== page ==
Off the Tracks 

A proposed rail yard could threaten the Wolf River and Memphis' drinking water.

For years, the Wolf River Conservancy has tried to secure easements on the land surrounding the Wolf River for a future 30-mile greenway along the river's edge.

But Norfolk Southern rail company could throw a major wrench in the river's ecological health if it builds a proposed 1,000-acre transportation facility on a site in rural Fayette County, less than a mile from the Wolf River and the William B. Clark Natural Area. The facility would serve as a place for trains and big rigs to drop off and pick up cargo containers.

The site, one of several Norfolk Southern is considering, is located just east of Rossville, sandwiched between Highway 57 and the Wolf River.

"It's the area where the Memphis Sands are within a couple feet from the surface," said Wolf River Conservancy member Steve Fleegal. "It's right next to the river and the wetlands of the river."

The Memphis Sands aquifer provides the area with drinking water, often touted as some of the cleanest in the country.

"If they had a toxic chemical spill that seeped into the ground, it could contaminate the drinking water, poison the Wolf River, and have a drastic effect on the ecological system," said Jack Herb with the South Fayette Alliance, a group formed to protest Norfolk Southern's selection of this site.

Even Rossville mayor James Gaither is opposed to the rail yard's site selection, mostly due to the monumental increase in truck traffic that would be coming through his town.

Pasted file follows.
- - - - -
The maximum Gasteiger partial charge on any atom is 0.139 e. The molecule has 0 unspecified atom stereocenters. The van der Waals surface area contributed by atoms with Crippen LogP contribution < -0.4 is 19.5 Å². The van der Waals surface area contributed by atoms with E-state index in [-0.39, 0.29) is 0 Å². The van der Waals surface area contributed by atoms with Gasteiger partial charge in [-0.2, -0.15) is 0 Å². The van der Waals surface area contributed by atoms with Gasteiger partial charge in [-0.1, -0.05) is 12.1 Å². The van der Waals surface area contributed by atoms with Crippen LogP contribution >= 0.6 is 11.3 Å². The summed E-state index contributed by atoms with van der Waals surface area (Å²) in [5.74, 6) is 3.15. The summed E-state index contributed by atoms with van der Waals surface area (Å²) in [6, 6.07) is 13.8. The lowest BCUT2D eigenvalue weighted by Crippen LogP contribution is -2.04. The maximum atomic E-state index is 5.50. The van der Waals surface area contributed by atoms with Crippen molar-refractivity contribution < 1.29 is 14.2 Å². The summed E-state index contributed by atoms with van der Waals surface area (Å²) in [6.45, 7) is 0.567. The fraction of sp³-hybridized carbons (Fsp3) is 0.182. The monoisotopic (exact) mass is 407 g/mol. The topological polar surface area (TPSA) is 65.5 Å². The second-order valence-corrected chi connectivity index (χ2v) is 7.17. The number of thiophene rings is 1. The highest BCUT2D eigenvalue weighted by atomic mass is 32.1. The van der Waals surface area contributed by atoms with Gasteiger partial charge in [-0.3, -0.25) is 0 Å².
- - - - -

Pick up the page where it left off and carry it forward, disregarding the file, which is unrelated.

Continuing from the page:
"Highway 57 is a two-lane highway," Gaither said. "This is not a good thing for a residential community. I don't see how they can get away with it."

Norfolk Southern is predicting the site would draw about 2,000 trucks a day, or about 200 trucks per hour during a 10-hour day.

Norfolk Southern spokesperson Susan Terpay said the rail company is considering other locations.

"We're still evaluating sites, and we're looking at some other sites in the Rossville area," Terpay said.

Those opposed to the project have suggested a few alternate sites, among them Frank C. Pidgeon Industrial Park in Memphis and Chickasaw Trails Industrial Park in Fayette County.

"We're not in a position to pick a site for them," Herb said. "We're just protecting our community by encouraging them to go to an existing industrial park or a rural area with good access to four-lane highways."

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